Crowdfunding for equity is one of those ideas that appeals to a lot of people. It has “crowd” appeal, you could say. Why not allow a great number of individuals (thousands) to each invest a little bit of money to fund projects that would otherwise not get funded? Especially projects like rooftop solar projects or similar ventures which improve society as a whole? Isn’t this a great idea?
Kickstarter now raises more money for the arts than the National Endowment for the Arts. Clearly, crowdfunding is the future we have all been waiting to be evenly distributed. (As William Gibson famously said, “The future is here, it’s just not evenly distributed yet.”)
But hold on a minute. We have a little snag we have to deal with first. That snag being state and federal securities laws. These laws were put in place in the aftermath of the stock market crashes that preceded the Great Depression, and strictly regulate the business of selling securities. These laws prohibit the crowdfunding future we thought was just about to be evenly distributed. Under these laws you can’t sell even $10 worth of securities without first going through an expensive process with state and federal regulators. There is no “de minimis” exception to the securities laws.
Under state and federal law, before you can sell any security, you must first either register the security with the securities regulators (which costs a ton) or find an exemption under which the security can be sold without registration. Most private company stock offerings proceed according to an exemption simply because the cost of registration is so great.
The problem for our crowdfunding future? Exemptions are limited in number and are typically subject to a number of conditions and limitations. There is currently in place no “crowdfunding” exemption.
Take my example, the company that wants to sell equity to build a rooftop solar or wind project by selling shares at the local coffee shop (just drop that $100 off while you pay for your coffee). The company would find it very hard (impossible actually) to find a securities law exemption that would allow it to proceed in the manner described.
The JOBS Act crowdfunding provisions are supposed to resolve the above dilemma, and allow ordinary Americans to invest. (By the way, right now ordinary Americans are cut out of the private securities market almost entirely because almost all private securities offerings are “accredited investor” only offerings. Accredited investors are generally individuals with a $1M net worth, excluding their home equity, or incomes of at least $200,000 a year for the last 2 years with the expectation of the same in the year of investment, or $300,000 with their spouses.)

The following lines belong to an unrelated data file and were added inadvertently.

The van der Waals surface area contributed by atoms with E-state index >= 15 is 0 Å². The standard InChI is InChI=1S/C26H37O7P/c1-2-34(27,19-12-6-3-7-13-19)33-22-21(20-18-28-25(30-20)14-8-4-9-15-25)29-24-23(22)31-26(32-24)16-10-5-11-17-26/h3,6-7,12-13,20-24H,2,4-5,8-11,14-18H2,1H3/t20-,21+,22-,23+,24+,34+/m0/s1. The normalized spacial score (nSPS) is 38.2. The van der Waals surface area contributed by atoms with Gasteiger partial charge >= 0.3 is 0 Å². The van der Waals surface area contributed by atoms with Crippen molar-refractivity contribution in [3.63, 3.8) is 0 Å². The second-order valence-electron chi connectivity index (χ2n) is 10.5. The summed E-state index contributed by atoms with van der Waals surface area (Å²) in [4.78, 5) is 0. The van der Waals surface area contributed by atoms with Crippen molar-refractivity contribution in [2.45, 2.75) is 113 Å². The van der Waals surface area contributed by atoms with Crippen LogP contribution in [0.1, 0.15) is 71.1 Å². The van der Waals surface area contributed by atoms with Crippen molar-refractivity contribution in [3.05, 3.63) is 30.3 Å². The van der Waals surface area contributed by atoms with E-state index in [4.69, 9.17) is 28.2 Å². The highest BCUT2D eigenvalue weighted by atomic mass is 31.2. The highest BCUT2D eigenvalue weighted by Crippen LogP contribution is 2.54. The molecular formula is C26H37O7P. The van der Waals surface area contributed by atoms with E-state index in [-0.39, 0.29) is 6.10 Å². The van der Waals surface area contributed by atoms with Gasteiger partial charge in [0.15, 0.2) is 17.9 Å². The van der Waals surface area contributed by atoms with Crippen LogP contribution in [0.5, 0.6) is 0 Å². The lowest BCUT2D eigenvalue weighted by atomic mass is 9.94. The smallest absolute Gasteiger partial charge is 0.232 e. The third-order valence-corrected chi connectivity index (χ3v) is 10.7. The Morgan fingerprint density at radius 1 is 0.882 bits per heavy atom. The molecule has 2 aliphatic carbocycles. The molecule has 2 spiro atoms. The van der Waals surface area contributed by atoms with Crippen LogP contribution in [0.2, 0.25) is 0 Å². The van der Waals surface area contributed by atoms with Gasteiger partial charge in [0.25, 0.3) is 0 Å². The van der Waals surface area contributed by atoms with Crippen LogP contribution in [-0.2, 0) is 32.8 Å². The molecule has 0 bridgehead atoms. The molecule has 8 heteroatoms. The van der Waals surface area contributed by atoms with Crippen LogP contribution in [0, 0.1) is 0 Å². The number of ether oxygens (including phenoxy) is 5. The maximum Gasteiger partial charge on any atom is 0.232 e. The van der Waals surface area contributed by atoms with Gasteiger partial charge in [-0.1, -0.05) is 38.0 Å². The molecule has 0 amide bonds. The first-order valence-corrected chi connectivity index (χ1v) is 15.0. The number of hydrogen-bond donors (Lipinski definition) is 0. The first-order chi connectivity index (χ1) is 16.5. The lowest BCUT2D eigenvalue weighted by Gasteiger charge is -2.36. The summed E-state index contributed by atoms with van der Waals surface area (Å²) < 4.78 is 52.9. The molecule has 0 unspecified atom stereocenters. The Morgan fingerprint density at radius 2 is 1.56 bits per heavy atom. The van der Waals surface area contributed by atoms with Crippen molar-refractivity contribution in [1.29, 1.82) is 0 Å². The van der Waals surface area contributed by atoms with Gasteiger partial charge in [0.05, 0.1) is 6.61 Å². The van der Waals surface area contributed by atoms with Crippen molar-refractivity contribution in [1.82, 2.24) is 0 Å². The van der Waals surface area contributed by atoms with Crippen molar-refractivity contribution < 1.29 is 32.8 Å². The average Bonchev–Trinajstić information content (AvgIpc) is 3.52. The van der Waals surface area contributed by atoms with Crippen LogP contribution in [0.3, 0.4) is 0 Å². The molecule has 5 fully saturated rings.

The trouble? The very concept of crowdfunding is at odds with the structure of the federal securities law. The most commonly used federal securities law exemption, Rule 506, is a safe harbor under Section 4(a)(2) of the Securities Act. Section 4(a)(2) exempts “transactions by an issuer not involving any public offering.”
How can crowdfunding be reconciled with this very fundamental no-public-offering concept that has been a part of the securities laws since the 1930s?
Aren’t companies that are crowdfunding going to be able to generally advertise that they are raising money? The answer, oddly enough, is no. All companies are going to be able to do under a crowdfunding offering is give “notices which direct investors to the funding portal or broker.” The JOBS Act specifically disallows issuers of crowdfunding offerings from advertising: “an issuer who offers or sells securities shall . . . not advertise the terms of the offering, except for notices which direct investors to the funding or portal.”
If issuer can’t generally solicit, is it still crowdfunding? Well, it is still crowdfunding, at least according to the JOBS Act.
Contrast this with Section II of the JOBS Act. Under Title II, issuers in all accredited offerings are going to be able to put up billboards along the highway if they want, advertising “Buy Our Stock!” But that is for a different blog post.